You also may like to try some of these bookshops , which may or may not sell this item. Separate different tags with a comma. To include a comma in your tag, surround the tag with double quotes. Skip to content Skip to search. Language English View all editions Prev Next edition 3 of 4. Check copyright status Cite this Title Crisis of abundance: Author Kling, Arnold S.
Physical Description ix, p. Subjects Health Expenditures -- United States.actorq.dev3.develag.com/sitemap.xml
Crisis of Abundance: Rethinking How We Pay for Health Care by Arnold Kling
Economics, Medical -- United States. Financing, Government -- United States. Health Care Reform -- United States. Medical care, Cost of -- United States. Health care reform -- United States. Medical economics -- United States. Summary "In Crisis of Abundance: Under the status quo, Americans are not getting maximum value per dollar spent. A government solution is likely to require rationing to a degree unacceptable to many Americans. However, a market-oriented approach would require consumers to take greater personal responsibility for health care decisions and expenses.
Kling outlines an approach for increased consumer responsibility, with fewer expenses paid by third parties.
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The rise of premium medicine 2. Three health care narratives 3. Dollars and decisions 4. No perfect health care system 5.
Crisis of Abundance: Rethinking How We Pay for Health Care
Where this book fills in some of that gap is in the area of health care financing. Kling suggests that the rise of "premium medicine" extensive use of high-tech diagnostics, specialists and surgeries in America since the mid's is the reason for today's soaring health care costs. And he presents a compelling argument. Kling goes on to evaluate the principles behind calculating the cost of a given procedure based on the probability that procedure will result in a benefit for the patient.
This cost-benefit analysis was, for me, the most useful information in the book.
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I'm not a numbers guy. I never made it past Algebra, cannot do arithmetic quickly in my head, and I still count some things out on my fingers. But Kling lays it out so even I can follow along. Where he started to lose me was chapter 6, "Matching Funding Systems to Needs" which, with it's many tables and pie charts, I found harder to follow. This book clocks in at 95 pages and is by no means comprehensive nor does it contain fully-formed legislative proposals.
As Kling concludes, "The goal of this book is not to offer a package of solutions. It is to raise the level of understanding of the realities, issues, and tradeoffs pertaining to health care policy. If you're already familiar with the current health care finance schemes as well as the proposed alternatives, you can skip this one. I recommend this book for everyone else. Nov 11, Christian Ternus rated it did not like it Shelves: Firstly, the Kindle edition was awful, with a nigh-unreadable headache-inducing font hardcoded into the document.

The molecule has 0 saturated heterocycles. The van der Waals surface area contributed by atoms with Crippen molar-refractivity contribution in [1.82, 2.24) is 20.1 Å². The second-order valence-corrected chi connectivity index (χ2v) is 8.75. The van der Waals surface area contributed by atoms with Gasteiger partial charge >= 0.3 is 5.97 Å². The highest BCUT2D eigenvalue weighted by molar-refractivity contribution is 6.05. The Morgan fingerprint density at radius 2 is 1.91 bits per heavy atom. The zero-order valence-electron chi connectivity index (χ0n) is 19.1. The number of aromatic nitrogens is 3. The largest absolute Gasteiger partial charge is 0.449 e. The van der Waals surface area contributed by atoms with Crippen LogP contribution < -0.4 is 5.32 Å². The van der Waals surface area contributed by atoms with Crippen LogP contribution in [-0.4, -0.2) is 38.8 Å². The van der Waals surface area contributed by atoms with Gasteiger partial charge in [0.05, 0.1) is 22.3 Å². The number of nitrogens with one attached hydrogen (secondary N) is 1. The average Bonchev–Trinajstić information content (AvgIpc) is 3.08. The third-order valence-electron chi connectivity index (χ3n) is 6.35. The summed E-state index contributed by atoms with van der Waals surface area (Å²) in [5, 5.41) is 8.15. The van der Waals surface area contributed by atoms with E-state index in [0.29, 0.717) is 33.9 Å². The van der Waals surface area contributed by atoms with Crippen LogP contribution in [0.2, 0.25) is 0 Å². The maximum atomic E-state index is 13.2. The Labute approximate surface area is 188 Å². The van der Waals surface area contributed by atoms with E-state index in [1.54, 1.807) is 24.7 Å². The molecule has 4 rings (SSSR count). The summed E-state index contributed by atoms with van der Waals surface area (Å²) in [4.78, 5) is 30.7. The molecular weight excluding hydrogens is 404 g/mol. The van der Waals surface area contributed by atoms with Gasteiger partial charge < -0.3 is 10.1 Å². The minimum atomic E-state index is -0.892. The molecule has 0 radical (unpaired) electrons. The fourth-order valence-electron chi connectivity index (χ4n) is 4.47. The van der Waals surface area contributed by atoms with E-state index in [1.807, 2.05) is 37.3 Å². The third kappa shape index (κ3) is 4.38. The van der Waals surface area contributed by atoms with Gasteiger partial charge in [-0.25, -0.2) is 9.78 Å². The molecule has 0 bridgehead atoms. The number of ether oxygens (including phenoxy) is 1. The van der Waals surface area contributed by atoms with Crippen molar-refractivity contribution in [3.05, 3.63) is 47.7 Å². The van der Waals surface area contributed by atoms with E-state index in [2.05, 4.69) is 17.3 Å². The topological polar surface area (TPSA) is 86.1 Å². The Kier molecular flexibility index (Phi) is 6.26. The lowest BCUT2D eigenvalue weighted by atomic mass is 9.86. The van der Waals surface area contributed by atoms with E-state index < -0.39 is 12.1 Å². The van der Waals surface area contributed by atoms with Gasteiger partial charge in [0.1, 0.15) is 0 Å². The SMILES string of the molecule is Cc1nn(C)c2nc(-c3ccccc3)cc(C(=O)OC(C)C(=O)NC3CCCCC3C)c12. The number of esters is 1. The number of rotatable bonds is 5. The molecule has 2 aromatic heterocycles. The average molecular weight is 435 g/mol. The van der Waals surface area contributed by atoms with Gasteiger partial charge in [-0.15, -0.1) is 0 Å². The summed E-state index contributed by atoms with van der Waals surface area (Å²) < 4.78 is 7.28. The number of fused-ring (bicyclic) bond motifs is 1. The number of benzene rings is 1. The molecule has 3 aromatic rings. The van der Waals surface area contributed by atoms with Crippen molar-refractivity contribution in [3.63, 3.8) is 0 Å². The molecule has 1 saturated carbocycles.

Perhaps that biased me against the book, but I could not find myself agreeing with the basic premise: The basic problem Kling poses is certainly true; few could argue with the idea that we pay too much for health care, yet his solutions seemed unworkable and poorly supported Firstly, the Kindle edition was awful, with a nigh-unreadable headache-inducing font hardcoded into the document.
The basic problem Kling poses is certainly true; few could argue with the idea that we pay too much for health care, yet his solutions seemed unworkable and poorly supported.. Feb 21, Heather rated it really liked it Recommends it for: I really enjoyed this book. I didn't agree with everything he said, but still enjoyed reading his point of view, especially his thoughts on the cause of the problems. It wasn't really a comprehensive discussion, but it's hard to address such a big problem in 95 pages. Jan 01, Ronando rated it really liked it Shelves: My 2nd book in my year long study of health care.
I got a lot out of Crisis. It had a ton of information that was very helpful in laying the foundation of my understanding of what's going on in health care.
I suggest reading this book if you want to learn about health care. Very insightful analysis regarding ways to reform and improve the healthcare system in the US. Provided some key concepts which I hadn't seen anywhere else and I've read many books on healthcare reform. Sep 24, John rated it liked it Shelves: Free market, objective view of the health care crisis. Well worth the time - very short. A somewhat dry libertarian economist's view on the causes and solutions to the US health care crisis.
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